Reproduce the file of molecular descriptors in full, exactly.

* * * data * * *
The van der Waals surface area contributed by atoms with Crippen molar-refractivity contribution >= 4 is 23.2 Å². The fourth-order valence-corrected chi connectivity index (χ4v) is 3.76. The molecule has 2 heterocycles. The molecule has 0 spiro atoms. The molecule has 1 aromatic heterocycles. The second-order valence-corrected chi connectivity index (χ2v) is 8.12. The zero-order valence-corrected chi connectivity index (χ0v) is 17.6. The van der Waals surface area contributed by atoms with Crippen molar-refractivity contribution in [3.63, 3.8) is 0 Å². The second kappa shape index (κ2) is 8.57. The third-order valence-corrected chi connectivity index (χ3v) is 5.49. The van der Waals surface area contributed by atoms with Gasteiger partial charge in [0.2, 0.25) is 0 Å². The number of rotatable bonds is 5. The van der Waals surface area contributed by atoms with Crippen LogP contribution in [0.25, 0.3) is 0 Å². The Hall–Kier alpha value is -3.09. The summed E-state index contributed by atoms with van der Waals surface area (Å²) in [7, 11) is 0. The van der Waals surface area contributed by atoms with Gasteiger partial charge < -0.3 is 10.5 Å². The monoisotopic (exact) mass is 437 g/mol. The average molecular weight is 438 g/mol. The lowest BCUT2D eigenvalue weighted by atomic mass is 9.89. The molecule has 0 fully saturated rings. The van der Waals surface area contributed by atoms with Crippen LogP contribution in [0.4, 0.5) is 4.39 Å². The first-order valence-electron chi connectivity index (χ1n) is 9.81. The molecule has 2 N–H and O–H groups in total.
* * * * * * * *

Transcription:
The van der Waals surface area contributed by atoms with Crippen molar-refractivity contribution >= 4 is 23.2 Å². The fourth-order valence-corrected chi connectivity index (χ4v) is 3.76. The molecule has 2 heterocycles. The molecule has 0 spiro atoms. The molecule has 1 aromatic heterocycles. The second-order valence-corrected chi connectivity index (χ2v) is 8.12. The zero-order valence-corrected chi connectivity index (χ0v) is 17.6. The van der Waals surface area contributed by atoms with Crippen molar-refractivity contribution in [3.63, 3.8) is 0 Å². The second kappa shape index (κ2) is 8.57. The third-order valence-corrected chi connectivity index (χ3v) is 5.49. The van der Waals surface area contributed by atoms with Gasteiger partial charge in [0.2, 0.25) is 0 Å². The number of rotatable bonds is 5. The van der Waals surface area contributed by atoms with Crippen LogP contribution in [0.25, 0.3) is 0 Å². The Hall–Kier alpha value is -3.09. The summed E-state index contributed by atoms with van der Waals surface area (Å²) in [7, 11) is 0. The van der Waals surface area contributed by atoms with Gasteiger partial charge < -0.3 is 10.5 Å². The monoisotopic (exact) mass is 437 g/mol. The average molecular weight is 438 g/mol. The lowest BCUT2D eigenvalue weighted by atomic mass is 9.89. The molecule has 0 fully saturated rings. The van der Waals surface area contributed by atoms with Crippen LogP contribution in [0.4, 0.5) is 4.39 Å². The first-order valence-electron chi connectivity index (χ1n) is 9.81. The molecule has 2 N–H and O–H groups in total.